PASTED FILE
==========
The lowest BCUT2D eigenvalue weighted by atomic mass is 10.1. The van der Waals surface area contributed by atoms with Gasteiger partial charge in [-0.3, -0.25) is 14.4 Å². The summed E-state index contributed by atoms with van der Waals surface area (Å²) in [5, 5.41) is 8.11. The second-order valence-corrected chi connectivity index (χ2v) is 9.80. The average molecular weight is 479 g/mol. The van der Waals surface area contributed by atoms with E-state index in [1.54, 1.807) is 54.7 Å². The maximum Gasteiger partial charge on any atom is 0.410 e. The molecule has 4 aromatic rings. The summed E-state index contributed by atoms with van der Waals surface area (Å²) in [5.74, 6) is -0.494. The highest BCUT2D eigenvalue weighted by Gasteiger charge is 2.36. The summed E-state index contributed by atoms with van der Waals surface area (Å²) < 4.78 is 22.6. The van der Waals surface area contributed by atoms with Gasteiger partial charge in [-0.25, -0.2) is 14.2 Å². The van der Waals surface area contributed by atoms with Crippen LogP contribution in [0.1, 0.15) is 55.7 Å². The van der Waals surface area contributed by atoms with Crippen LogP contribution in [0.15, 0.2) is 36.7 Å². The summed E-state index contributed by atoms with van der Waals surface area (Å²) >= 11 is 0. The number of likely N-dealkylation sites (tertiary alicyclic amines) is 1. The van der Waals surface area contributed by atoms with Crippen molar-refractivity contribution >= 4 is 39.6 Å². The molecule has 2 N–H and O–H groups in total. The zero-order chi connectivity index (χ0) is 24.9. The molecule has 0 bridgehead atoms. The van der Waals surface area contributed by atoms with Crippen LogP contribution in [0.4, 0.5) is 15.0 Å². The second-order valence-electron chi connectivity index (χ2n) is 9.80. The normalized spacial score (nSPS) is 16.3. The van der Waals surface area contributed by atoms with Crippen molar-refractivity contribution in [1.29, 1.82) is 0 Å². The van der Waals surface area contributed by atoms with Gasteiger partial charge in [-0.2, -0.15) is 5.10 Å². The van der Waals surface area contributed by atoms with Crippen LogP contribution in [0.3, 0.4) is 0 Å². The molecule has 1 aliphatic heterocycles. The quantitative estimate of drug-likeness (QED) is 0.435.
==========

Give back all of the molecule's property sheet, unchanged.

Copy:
The lowest BCUT2D eigenvalue weighted by atomic mass is 10.1. The van der Waals surface area contributed by atoms with Gasteiger partial charge in [-0.3, -0.25) is 14.4 Å². The summed E-state index contributed by atoms with van der Waals surface area (Å²) in [5, 5.41) is 8.11. The second-order valence-corrected chi connectivity index (χ2v) is 9.80. The average molecular weight is 479 g/mol. The van der Waals surface area contributed by atoms with E-state index in [1.54, 1.807) is 54.7 Å². The maximum Gasteiger partial charge on any atom is 0.410 e. The molecule has 4 aromatic rings. The summed E-state index contributed by atoms with van der Waals surface area (Å²) in [5.74, 6) is -0.494. The highest BCUT2D eigenvalue weighted by Gasteiger charge is 2.36. The summed E-state index contributed by atoms with van der Waals surface area (Å²) < 4.78 is 22.6. The van der Waals surface area contributed by atoms with Gasteiger partial charge in [-0.25, -0.2) is 14.2 Å². The van der Waals surface area contributed by atoms with Crippen LogP contribution in [0.1, 0.15) is 55.7 Å². The van der Waals surface area contributed by atoms with Crippen LogP contribution in [0.15, 0.2) is 36.7 Å². The summed E-state index contributed by atoms with van der Waals surface area (Å²) >= 11 is 0. The number of likely N-dealkylation sites (tertiary alicyclic amines) is 1. The van der Waals surface area contributed by atoms with Crippen molar-refractivity contribution >= 4 is 39.6 Å². The molecule has 2 N–H and O–H groups in total. The zero-order chi connectivity index (χ0) is 24.9. The molecule has 0 bridgehead atoms. The van der Waals surface area contributed by atoms with Crippen LogP contribution in [0.4, 0.5) is 15.0 Å². The second-order valence-electron chi connectivity index (χ2n) is 9.80. The normalized spacial score (nSPS) is 16.3. The van der Waals surface area contributed by atoms with Crippen molar-refractivity contribution in [1.29, 1.82) is 0 Å². The van der Waals surface area contributed by atoms with Gasteiger partial charge in [-0.2, -0.15) is 5.10 Å². The van der Waals surface area contributed by atoms with Crippen LogP contribution in [0.3, 0.4) is 0 Å². The molecule has 1 aliphatic heterocycles. The quantitative estimate of drug-likeness (QED) is 0.435.